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Volume 2 Number 1

This month Harry Wong sings the praises of the intrepid, forever under-appreciated classroom teacher.
Effective Teaching by Harry Wong
Promoting Learning by Marv Marshall
Alfie Kohn Article
Jan Fisher Column
4 Blocks by Cheryl Sigmon
School Psychologist by Beth Bruno
BCL Classroom by Kim Tracy
Handle with Care
Parents' Eyeview
30 Years After Man Stepped On the Moon
Advanced Educational Technology
Attention Deficit Disorder
Benefits of the Sight Impaired in Your Class
Musical Plays for Timid Teachers
NBPTS: Portfolio Thoughts
Sources for Cheap Books
Interview: Nancy Salsman
Cardboard Houses to Curricular Concepts
New Teacher Induction Workshop
Web News & Events
Upcoming Ed Conferences
Letters to the Editor
New in the Lesson Bank
Humor from the Classroom
Help Wanted - Teaching Jobs
Gazette Back Issues
Gazette Home Delivery:

Letters to the Editor...
Is Public Education Providing Product, Service, or Religion?

I have been trying to understand more about
the current state of education by reading
posts on this chatboard. I have attended
both private and public schools as well as
have my children (now grown). My wife has
been a teacher during the twenty years that
I was in business. This year is the first
time that we have taught together.

During my time in the Air Force and in
business, I was able to visit over twenty
different countries and all states except
Alaska. My wife and I like to travel, see,
and experience new things.

In my visits to this board, I have been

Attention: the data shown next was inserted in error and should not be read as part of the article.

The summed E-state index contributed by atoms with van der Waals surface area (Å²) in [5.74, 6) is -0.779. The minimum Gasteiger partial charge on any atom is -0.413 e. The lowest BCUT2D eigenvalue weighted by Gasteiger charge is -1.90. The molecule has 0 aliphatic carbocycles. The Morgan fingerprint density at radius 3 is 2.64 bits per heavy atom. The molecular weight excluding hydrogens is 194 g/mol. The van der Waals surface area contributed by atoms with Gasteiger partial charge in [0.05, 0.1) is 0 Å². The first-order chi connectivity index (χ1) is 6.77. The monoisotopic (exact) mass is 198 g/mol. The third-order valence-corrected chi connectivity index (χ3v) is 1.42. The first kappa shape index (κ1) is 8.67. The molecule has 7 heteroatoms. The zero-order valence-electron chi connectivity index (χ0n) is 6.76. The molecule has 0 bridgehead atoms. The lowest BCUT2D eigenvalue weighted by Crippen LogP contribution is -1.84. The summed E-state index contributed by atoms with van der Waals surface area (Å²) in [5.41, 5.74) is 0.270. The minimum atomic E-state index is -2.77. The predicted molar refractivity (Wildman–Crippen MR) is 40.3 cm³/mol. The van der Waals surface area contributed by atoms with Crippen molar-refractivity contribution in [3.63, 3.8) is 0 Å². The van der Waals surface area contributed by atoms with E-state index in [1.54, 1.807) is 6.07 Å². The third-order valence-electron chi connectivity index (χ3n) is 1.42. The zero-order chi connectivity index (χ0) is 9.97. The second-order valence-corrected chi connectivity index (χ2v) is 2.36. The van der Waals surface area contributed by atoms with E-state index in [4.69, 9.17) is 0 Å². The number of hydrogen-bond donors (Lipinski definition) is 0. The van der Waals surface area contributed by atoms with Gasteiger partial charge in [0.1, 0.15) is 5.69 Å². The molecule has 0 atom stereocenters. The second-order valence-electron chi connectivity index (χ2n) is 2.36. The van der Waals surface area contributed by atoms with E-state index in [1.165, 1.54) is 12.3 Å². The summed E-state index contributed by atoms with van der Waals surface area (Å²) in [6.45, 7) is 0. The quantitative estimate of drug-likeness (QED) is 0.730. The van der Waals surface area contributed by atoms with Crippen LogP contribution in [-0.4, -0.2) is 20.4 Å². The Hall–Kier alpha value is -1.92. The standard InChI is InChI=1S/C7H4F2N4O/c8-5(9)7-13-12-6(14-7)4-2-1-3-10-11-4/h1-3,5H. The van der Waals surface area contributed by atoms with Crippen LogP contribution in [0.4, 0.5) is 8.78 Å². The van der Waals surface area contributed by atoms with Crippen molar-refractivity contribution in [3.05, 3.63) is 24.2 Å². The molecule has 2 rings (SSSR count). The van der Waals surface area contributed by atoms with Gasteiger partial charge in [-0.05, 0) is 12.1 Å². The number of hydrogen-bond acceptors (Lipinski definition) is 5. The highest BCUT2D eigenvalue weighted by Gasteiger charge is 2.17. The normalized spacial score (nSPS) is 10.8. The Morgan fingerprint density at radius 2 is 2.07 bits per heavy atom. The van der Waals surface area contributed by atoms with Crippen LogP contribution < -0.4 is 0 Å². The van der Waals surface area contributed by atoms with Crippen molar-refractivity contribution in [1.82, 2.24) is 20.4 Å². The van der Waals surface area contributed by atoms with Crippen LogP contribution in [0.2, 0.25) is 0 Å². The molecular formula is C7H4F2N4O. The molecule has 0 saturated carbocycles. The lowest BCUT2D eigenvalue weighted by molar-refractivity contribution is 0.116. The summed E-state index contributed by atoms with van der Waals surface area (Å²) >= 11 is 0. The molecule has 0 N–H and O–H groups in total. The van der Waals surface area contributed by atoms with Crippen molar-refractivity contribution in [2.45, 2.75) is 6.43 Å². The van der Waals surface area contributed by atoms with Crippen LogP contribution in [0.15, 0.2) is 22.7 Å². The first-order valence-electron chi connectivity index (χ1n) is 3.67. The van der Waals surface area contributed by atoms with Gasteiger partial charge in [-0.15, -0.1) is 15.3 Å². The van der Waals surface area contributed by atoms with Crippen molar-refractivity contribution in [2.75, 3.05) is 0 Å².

trying to learn as much as I can about
different views about things. Here are a
few comments that I wold like to make.

I find it dismaying, but understandable,
that business and education are so ignorant
of each other. What is worse is how many
teachers I have found with a real bias
against business. This animus can run quite
deep. I have six years of public school
teaching in math, computers, and science at
the secondary level. I have taught low and
high ability students and have been a
supervising teacher for student teachers. I
also spent many years in business, large and
small, from employee to upper management. I
have tried to share here what I personally
have found to work in my experiences.

Few, if any, would disagree that schools
(physical plant, etc., not the education
part) should be run like a business or at
least business-like. Yet, businesses are
profit- oriented. They provide either a
product, a service, or both. If education
was a business, it would have to provide a
product, a service, or both. If it is not a
business then it doesn't need to do so,
does it? If it does provide something, what
is it?

Are you able to tell a good teacher for a
bad one? If not, how can the public be
expected to ever discern? If you can, what
criteria are you using? Even if it is
subjective, if it is consistent and
duplicatible, then it can be a basis for
measuring education. If it is not, then
maybe we should think of education as some
kind of religion, beyond the ken of
mortals, the exclusive domain of educators.

Accountability and its specter, high stakes
testing, are often demonized here. There is
a saying about the military, it's always
preparing to fight the last war. Are we not
doing the same. Enough people are interested
in education "reform" to attract
involvement by politicians. People and
their needs change. The BCL experts can
point to MRI research that shows today's
children have their brains "wired"
differently that the non-MTV generation.
Are we advocating yesterday's learning for
tomorrow's graduate?

My district now has over twenty thousand
students. Many years ago, when I was a
teacher here, I bought computers for use in
my math classes. They were the first